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Visa Is a Buy According to Dividends Discount Model

April 25, 2014 | About:

Visa Inc. (NYSE:V) is the world's largest retail electronic payments network and leading payments brand, providing services to consumers, businesses and governments globally. Its P/E ratio indicates that the stock is relatively overvalued (26.7 vs 12.4 of industry mean). So now let's take a look at the intrinsic value of this company and try to explain to investors the reasons why it is a good buy or not.

In this article, we present a model that is by no means the be-all and end-all for valuation. The purpose is to force investors to evaluate different assumptions about growth and future prospects.


In stock valuation models, dividend discount models (DDM) define cash flow as the dividends to be received by the shareholders. Extending the period indefinitely, the fundamental value of the stock is the present value of an infinite stream of dividends according to John Burr Williams.

Although this is theoretically correct, it requires forecasting dividends for many periods, so we can use some growth models like: Gordon (constant) growth model, the Two or Three stage growth model or the H-Model (which is a special case of a two-stage model).

To start with, the Gordon Growth Model (GGM) assumes that dividends increase at a constant rate indefinitely.

Let´s estimate the inputs for modeling:

Required Rate of Return (r)

The capital asset pricing model (CAPM) estimates the required return on equity using the following formula: required return on stockj = risk-free rate + beta of j x equity risk premium


Risk-Free Rate: Rate of return on LT Government Debt: RF = 2.67%

Beta: β =0.6

GGM equity risk premium = (1-year forecasted dividend yield on market index) +(consensus long-term earnings growth rate) – (long-term government bond yield) = 2.13% + 11.97% - 2.67% = 11.43%[1]

rV = RF + βV [GGM ERP]

= 2.67% + 0.6 [11.43%]

= 9.53%

Dividend growth rate (g)

The sustainable growth rate is the rate at which earnings and dividends can grow indefinitely assuming that the firm´s debt-to-equity ratio is unchanged and it doesn´t issue new equity.

g = b x ROE

b = retention rate

ROE can be estimated using Dupont formula:

Because for most companies, the GGM is unrealistic, let´s consider the H-Model which assumes a growth rate that starts high and then declines linearly over the high growth stage, until it reverts to the long-run rate. A smoother transition to the mature phase growth rate that is more realistic.

Dividend growth rate (g) implied by Gordon growth model (long-run rate)

With the GGM formula and simple math:

The growth rates are:



















G(2), g(3) and g(4) are calculated using linear interpolation between g(1) and g(5).

Calculation of Intrinsic Value




Present value


Div 0




Div 1




Div 2




Div 3




Div 4




Div 5




Terminal Value



Intrinsic value



Current share price



Final Comment

When the stock price is lower than the intrinsic value, the stock is said to be undervalued and it makes sense to buy the stock. We have covered just one valuation method and investors should not be relied on alone in order to determine a fair (over/under) value for a potential investment.

Hedge fund gurus have also been active in the company. Gurus like Ray Dalio (Trades, Portfolio), Bill Nygren (Trades, Portfolio) and Ken Heebner (Trades, Portfolio) have bought the stock in fourth quarter of 2013.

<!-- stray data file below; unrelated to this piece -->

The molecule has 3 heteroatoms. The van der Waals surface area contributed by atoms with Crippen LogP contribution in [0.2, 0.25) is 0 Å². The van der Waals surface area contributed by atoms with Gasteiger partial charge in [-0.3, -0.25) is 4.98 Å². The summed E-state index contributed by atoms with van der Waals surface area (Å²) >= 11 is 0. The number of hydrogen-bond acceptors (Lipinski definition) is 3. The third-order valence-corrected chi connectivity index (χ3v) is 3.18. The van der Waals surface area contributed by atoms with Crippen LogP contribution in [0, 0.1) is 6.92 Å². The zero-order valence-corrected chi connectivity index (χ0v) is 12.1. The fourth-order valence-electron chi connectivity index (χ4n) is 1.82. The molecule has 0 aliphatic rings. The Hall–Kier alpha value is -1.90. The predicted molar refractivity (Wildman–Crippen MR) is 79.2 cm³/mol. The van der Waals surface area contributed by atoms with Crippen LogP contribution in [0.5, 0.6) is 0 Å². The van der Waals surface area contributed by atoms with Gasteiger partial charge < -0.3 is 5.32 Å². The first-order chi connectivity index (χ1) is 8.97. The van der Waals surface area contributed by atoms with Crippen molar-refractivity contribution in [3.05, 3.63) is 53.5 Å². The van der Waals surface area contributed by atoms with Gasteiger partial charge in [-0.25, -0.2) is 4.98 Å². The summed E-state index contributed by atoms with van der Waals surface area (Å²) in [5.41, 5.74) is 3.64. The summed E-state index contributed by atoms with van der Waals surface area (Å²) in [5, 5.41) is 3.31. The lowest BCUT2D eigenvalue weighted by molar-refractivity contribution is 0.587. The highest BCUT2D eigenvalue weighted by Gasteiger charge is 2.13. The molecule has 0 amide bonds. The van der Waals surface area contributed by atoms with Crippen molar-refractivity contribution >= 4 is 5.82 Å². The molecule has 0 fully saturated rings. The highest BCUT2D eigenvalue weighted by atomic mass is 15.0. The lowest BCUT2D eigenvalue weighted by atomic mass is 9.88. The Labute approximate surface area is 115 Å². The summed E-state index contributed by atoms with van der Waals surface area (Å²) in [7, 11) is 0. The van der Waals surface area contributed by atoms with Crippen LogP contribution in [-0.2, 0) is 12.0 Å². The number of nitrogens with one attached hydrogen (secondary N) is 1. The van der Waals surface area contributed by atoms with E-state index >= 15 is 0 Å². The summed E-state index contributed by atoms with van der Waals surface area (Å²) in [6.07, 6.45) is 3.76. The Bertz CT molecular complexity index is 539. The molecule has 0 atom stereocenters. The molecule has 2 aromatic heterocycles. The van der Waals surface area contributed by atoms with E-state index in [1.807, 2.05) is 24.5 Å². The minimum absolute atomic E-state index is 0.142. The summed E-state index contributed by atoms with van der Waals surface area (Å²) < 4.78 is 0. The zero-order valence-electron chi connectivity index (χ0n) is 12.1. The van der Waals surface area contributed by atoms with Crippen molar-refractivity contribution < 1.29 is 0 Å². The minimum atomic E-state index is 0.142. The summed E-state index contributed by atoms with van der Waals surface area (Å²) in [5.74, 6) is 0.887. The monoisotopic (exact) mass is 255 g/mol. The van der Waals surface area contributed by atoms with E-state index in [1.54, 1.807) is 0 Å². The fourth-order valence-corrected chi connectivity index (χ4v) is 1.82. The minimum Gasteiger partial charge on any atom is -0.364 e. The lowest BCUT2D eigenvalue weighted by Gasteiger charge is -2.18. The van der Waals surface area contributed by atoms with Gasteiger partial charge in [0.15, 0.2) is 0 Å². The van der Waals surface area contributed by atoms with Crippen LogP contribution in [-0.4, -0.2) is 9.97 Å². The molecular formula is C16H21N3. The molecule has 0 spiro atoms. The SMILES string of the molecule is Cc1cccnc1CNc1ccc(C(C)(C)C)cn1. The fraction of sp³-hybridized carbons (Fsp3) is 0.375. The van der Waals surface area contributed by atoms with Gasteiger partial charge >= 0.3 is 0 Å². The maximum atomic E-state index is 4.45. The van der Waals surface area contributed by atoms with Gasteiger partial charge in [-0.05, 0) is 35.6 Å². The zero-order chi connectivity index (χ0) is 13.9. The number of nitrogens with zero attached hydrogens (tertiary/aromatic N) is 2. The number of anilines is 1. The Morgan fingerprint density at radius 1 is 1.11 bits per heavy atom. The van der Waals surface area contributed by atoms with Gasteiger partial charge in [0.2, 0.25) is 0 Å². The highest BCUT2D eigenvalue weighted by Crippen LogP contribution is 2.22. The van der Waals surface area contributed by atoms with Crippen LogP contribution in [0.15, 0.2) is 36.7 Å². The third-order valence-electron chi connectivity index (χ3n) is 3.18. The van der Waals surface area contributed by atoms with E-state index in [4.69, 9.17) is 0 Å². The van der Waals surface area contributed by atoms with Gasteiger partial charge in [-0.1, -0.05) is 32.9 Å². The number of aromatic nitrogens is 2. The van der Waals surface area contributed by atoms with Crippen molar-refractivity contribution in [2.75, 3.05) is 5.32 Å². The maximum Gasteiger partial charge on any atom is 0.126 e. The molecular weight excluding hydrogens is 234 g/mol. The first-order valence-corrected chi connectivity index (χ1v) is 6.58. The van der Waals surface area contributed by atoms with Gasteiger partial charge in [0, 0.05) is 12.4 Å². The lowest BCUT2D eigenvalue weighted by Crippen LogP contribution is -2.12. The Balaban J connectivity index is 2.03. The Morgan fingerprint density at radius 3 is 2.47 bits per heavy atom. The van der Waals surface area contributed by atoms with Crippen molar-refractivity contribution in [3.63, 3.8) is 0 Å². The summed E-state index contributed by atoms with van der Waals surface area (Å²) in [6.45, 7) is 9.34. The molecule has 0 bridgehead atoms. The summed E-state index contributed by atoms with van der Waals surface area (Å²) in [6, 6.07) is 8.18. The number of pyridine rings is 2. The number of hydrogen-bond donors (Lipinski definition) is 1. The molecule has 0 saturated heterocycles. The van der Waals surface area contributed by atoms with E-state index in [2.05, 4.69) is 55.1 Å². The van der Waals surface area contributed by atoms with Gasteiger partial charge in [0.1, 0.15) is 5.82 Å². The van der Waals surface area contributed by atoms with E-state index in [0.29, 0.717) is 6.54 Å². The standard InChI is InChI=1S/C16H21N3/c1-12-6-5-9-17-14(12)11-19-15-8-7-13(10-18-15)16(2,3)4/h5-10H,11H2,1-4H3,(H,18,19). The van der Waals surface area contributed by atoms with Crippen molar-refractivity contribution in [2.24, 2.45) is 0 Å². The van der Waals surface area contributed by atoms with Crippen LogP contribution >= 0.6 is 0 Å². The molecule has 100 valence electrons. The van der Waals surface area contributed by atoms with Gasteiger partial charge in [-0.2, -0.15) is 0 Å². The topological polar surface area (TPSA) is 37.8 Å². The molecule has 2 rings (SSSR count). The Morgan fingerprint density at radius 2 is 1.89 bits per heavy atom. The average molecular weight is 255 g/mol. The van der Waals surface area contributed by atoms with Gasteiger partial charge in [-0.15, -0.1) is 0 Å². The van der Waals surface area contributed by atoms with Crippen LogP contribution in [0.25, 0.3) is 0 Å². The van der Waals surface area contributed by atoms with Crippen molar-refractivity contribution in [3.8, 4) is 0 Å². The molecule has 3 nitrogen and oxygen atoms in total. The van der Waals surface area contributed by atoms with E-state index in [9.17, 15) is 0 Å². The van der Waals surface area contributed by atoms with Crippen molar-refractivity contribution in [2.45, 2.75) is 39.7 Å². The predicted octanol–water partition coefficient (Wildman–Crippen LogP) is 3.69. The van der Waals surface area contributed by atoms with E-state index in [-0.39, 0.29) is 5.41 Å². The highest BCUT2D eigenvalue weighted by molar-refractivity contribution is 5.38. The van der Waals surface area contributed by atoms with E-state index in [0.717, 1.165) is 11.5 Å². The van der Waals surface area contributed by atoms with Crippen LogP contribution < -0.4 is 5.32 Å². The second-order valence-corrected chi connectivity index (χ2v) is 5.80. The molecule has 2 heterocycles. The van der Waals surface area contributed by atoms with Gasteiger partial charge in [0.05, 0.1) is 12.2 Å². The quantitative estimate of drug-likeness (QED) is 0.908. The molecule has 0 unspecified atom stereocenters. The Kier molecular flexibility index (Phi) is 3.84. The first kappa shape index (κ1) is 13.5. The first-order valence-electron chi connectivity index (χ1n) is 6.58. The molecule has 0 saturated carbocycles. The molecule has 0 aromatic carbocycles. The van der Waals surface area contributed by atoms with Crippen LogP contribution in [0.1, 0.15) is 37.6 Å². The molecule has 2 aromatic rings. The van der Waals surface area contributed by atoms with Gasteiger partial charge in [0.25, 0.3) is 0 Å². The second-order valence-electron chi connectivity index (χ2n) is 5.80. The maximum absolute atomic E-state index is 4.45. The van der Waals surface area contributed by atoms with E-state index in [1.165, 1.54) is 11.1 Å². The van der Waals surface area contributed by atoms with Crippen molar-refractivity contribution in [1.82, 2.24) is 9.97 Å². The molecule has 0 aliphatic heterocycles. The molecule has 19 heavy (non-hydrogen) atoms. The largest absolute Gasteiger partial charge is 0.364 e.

Disclosure: Victor Selva holds no position in any stocks mentioned.

[1] This values where obtained from Blommberg´s CRP function.

Rating: 3.8/5 (5 votes)



Rainy872000 - 2 years ago    Report SPAM

Good. Fair value is close to Morningstar's estimate.

Camue01 - 2 years ago    Report SPAM

Thanks for the article, but in my view, it is of little value.

While it is nice to apply concepts like CAPM, DDM, H-Model and GGM to a specific example, I would feel sorry for anybody to buy a stock based on this analysis. Why am I so critical?

- Discounting: The concept of beta, though widely used, is useless in my view. It is nonsensical to measure risk as covariance of a stock's return with the market's return (both may be irrational). Beta is a backwards-looking figure and you make clear that your number is an estimate, so fair enough.

I also think that for the riskfree rate, you should not just take the current Treasury Yield, which is extraordinarily low in historical context, but consider the possibility of such the rate rising.

As your Equity market risk premium feels very high, I think you overall discount rate is still on the conservative side

- Growth: Again, I feel that just applying the CFA or business school textbook formula to assess a growth factor is a nice practice, but there should be more thinking involved. The model you quote relies in Visa being able to reinvest its retained earnings at the same RoE which they currently achieve. Is that realistic? Visa's RoE of 18.5% was the highest of the last 5 years, so it may not be. For a more conservative investor, taking the average of the last 5 or 10 years might make more sense. If not, it would be good to know why the RoE is expected to remain high.

Do you really believe Visa will grow at >8% to eternity?. In my view, your Casfh-Flow assumtions look very optimistic.

- Conclusion: So the stock was priced at 208 USD and your value is 218 und you conclude this makes it a buy? I mean, if you are just wrong by 5% on any of your numbers (or less than 5% on various of them), the stock may be overvalued. In my view, you should introduce a "margin of safety" concept, e.g. you need 25% undervaluation for something to be a buy. Personally, I would only buy, if I see at least 50% upside.

Again, thanks for the article, not looking to embarass, just constructive criticism...

Pavelg - 2 years ago    Report SPAM

Camue01, completely agree!

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